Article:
Anna Kiesenhofer won a sensational gold: "Not good at riding in the peloton"
Photo: Michael Steele / Getty Images
Anna Kiesenhofer was at the end of her tether.
The 30-year-old lay on the asphalt of the Fuji Speedway, gasping for air.
Then she sat up, sweat and maybe a few tears on her face.
She had just sensationally won the Olympic road bike race.
The first gold medal for Austria at summer games since Athens 2004.
Kiesenhofer, who works full-time as a mathematician, is not a professional cyclist at all.
The amateur's victory was one of those special Olympic moments, it was her Olympic moment.
“It feels incredible,” she said, according to ORF: “Even when I crossed the finish line, I thought to myself: Is it really over?
Do I have to go on? "
The 30-year-old wasn't even considered an outsider before the race.
It was simply not included in the plans of their competition.
The top Dutch women around the Olympic champion from London, Marianne Vos, and the former world champion Annemiek van Vleuten were the favorites.
“I don't think anyone copied them off.
I don't even know her, ”said Anna van der Breggen from the Netherlands after the race.
"How much can you do wrong if you don't know someone at all?"
Early on, the Austrian had pulled away from the peloton on the 137-kilometer-long and hilly route with an escape group.
While her companions were caught up again, the 30-year-old set out on a 41-kilometer solo ride to gold.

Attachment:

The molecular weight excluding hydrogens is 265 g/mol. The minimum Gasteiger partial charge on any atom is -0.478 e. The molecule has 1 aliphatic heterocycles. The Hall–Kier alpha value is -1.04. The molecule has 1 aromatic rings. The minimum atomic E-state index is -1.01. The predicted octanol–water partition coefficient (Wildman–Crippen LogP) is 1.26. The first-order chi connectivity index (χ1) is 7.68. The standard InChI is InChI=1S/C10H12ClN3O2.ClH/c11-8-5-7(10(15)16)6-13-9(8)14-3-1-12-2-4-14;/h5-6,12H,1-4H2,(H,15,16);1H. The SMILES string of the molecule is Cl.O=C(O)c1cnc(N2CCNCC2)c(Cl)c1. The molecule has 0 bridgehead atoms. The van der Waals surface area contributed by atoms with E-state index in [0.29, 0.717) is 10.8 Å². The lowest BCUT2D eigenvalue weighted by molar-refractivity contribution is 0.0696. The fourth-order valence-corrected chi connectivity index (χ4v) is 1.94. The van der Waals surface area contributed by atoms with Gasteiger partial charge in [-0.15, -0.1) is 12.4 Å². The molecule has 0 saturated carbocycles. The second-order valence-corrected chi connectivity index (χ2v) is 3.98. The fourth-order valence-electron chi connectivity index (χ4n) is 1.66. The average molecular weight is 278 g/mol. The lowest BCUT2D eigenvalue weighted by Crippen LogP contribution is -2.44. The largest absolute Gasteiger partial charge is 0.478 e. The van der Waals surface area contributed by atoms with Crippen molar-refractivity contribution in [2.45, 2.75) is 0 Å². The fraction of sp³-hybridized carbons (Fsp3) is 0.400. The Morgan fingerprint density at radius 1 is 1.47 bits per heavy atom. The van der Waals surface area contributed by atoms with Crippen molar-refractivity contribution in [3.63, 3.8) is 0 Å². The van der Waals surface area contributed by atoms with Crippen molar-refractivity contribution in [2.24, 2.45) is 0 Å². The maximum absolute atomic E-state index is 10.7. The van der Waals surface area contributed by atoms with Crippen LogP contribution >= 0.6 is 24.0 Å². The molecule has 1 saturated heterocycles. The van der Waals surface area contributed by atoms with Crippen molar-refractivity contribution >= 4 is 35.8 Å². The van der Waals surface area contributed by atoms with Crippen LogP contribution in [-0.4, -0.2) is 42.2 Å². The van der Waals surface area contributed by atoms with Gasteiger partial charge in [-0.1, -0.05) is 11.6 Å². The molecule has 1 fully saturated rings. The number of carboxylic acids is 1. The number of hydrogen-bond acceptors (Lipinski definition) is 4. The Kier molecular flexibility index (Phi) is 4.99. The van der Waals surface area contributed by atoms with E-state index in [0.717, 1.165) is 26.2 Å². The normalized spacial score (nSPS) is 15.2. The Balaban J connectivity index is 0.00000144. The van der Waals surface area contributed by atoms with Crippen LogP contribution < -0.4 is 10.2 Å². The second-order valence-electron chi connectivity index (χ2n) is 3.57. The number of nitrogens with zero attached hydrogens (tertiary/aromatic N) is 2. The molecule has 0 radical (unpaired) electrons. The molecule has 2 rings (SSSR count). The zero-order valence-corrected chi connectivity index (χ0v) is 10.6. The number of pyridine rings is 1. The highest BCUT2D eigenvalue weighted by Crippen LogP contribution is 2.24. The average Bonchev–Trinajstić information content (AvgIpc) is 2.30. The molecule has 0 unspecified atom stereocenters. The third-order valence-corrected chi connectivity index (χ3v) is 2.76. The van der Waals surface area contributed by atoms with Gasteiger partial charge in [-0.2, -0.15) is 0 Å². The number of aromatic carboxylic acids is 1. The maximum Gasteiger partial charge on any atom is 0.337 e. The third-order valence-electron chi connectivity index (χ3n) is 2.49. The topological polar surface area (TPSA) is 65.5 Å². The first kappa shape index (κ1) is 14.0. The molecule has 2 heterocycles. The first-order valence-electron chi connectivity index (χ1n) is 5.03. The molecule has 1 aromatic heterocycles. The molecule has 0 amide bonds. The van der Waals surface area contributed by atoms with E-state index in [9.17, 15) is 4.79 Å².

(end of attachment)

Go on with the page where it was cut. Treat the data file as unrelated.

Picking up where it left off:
The courage paid off - also because their pursuers apparently didn't even know, because of the lack of radio, that there was a lonely runaway up ahead.
Kiesenhofer is a four-time Austrian champion.
But of course that cannot be compared with Olympic gold, the greatest success of her career.
If you can call it a career.
In 2017 she tried a professional career with the Belgian team Lotto Soudal Ladies.
But that wasn't for her, after a year the contract ended.
"I noticed that professional sport is too much physical and psychological stress for me and that I prefer to only do hobby sport," Kiesenhofer had said before the games in Tokyo.
With math to gold
After the professional year, Kiesenhofer put the bike in the corner and focused on her job.
Today, the mathematician who completed her master's degree in Cambridge works at the Swiss Federal Institute of Technology in Lausanne, Switzerland.
There she mainly deals with partial differential equations.
Kiesenhofer found connections between mathematics and cycling. For example, she works on the technology of her bike herself. And: "It's really easy to calculate how many watts you have to pedal to overcome the forces of cycling - primarily air resistance and gravity," she told ORF: "When I drive up a mountain, I work against gravity . These are various terms that can be summed up to form a total force - and you have to overcome them. "
In Tokyo, Kiesenhofer apparently correctly calculated the wattage she needed.
But maybe she had no choice but to go into the escape group and never be caught again.
Since she has little experience with big bike races, she doesn't feel so comfortable in the peloton with more than a hundred riders.
Before the official start, she preferred to roll a little behind the crowd.
“I had planned the attack at zero kilometer and was happy to be able to take the lead.
I couldn't assume that because I'm not good at riding in the peloton, ”she said loudly“ Kleine Zeitung ”.
From behind she then rolled past everyone.
The favorites may not have had time to memorize their faces.
But they now know her name: Anna Kiesenhofer, gold medalist from Tokyo.